Listen to this post
By Larry Hausner
Special to the Herald Times
RBC | Of all their concerns about healthcare, Americans are most worried about whether they can afford their insurance. That’s the key finding from a new Morning Consult survey of more than 20,000 people.
It’s easy to see why Americans are so anxious. Premiums are set to rise sharply next year. And insurers are shifting more of the cost of procedures and medicines onto patients. In short, people are paying more but getting less coverage. In many cases, patients appear to be skipping needed treatments because they can’t afford their copays or co-insurance.
Unaffordable insurance is a problem for the nation, not just for individual households. If people don’t have quality coverage, they’ll be stuck with ineffective treatments. Their conditions can worsen—causing their healthcare costs to balloon.
Rising premiums are crushing family budgets across the nation. More than four out of ten Americans said that their monthly health insurance premiums increased in the past year. Come 2017, insurers will increase premiums for employer-sponsored plans about 5 percent. For Americans who buy coverage on the Affordable Care Act exchanges, premiums will skyrocket 25 percent, on average. Consumers in many states could see their premiums increase 60 percent or more.
Insurers are making patients shoulder a larger share of treatment costs. Four out of 10 Americans say that their out of pocket costs have spiked in the past few years, according to the survey. As of 2014, Americans were spending more than triple on their deductibles than they had a decade prior, according to the Kaiser Family Foundation.
In exchange for the added costs, Americans are receiving less coverage.
Insurers increasingly exclude some providers from networks to squeeze big discounts out of the remaining in-network doctors and hospitals. As a result, four in ten consumers had trouble, or knew somebody who had trouble, finding an in-network doctor or clinic.
Recently I had a medical issue that required surgery. The cost of the out-of-network surgeon was $18,000. The insurance company refused to pay the doctor’s charge for the surgery. After three long and tedious rounds of appeals, an outside arbitrator deemed that the surgery should be covered since it was an emergency situation. The insurance company paid the surgeon its previously negotiated in-network fee of $179.47. The number of in-network doctors, and thus patient’s choices, is shrinking.
Firms are also dragging their feet or flat out refusing to pay for certain therapies. Nearly 30 percent of Americans report that their doctor prescribed them a treatment that wasn’t covered by insurers. A similar percentage experienced difficulty getting an insurer to cover a needed treatment.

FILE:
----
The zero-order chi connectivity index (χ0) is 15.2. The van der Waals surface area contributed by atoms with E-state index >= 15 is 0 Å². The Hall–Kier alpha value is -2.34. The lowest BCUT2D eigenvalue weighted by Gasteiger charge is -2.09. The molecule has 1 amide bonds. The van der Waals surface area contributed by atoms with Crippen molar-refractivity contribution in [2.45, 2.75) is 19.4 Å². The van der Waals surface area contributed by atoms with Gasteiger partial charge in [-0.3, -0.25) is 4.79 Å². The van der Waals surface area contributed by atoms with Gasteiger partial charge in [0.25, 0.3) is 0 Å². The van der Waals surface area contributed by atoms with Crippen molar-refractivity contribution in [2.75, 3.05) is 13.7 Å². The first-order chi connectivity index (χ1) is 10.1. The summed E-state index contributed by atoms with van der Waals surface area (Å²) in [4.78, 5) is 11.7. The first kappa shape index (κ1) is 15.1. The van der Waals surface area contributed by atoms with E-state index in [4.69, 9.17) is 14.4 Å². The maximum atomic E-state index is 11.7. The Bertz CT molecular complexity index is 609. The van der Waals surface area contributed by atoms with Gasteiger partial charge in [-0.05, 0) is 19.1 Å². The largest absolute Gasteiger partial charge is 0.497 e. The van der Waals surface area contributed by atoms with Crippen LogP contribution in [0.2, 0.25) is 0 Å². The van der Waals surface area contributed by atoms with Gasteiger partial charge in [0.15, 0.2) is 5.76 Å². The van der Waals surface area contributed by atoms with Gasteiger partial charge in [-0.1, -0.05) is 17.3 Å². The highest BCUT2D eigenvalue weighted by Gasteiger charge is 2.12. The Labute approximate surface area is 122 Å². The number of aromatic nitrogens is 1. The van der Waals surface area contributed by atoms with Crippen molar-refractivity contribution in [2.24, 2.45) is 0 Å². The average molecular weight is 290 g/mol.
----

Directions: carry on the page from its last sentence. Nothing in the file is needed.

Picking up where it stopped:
The thinning coverage and bulked up costs mean that healthcare is, in practice, inaccessible for many people, even though they technically have insurance coverage. A majority of Americans either couldn’t fill a prescription, or know someone who couldn’t, because the cost-sharing requirement was too high.
Consider the story one doctor recently shared about his patient suffering from ulcerative colitis, a chronic disease that causes inflammation in the large intestine. The doctor had prescribed the 28-year-old woman two medications that got her colitis under control.
But a year later, the woman returned to his office, crying. She was sicker than before. The doctor asked if the medicines had stopped working. She then revealed that she had quit taking them because her insurance company stopped covering the drugs, and she couldn’t afford the out of pocket costs.
Going without treatment is bad for patients—and for the nation’s healthcare budget. Nearly 60 percent of the population suffers from at least one chronic disease. Preventing and managing these diseases is vastly cheaper than letting them spiral out of control.
Chronic diseases are already projected to cost us $42 trillion from now until 2030. If insurance quality continues to decline and more patients can’t adhere to their treatments, the bill could grow even larger.
Reforms to lower insurance costs and ensure quality coverage would enable patients to better manage their chronic diseases. That would spare them from needless suffering—and the nation from needless healthcare expenditures.
In the current political climate, it is difficult to see quick resolution to this not insurmountable problem. However, amending Obamacare—as was always anticipated by the administration—could resolve the issues.
For millions of Americans, good insurance is a prerequisite for good health. No wonder people are so concerned about their worsening coverage.
Larry Hausner is chief patient advocate of the Partnership to Fight Chronic Disease.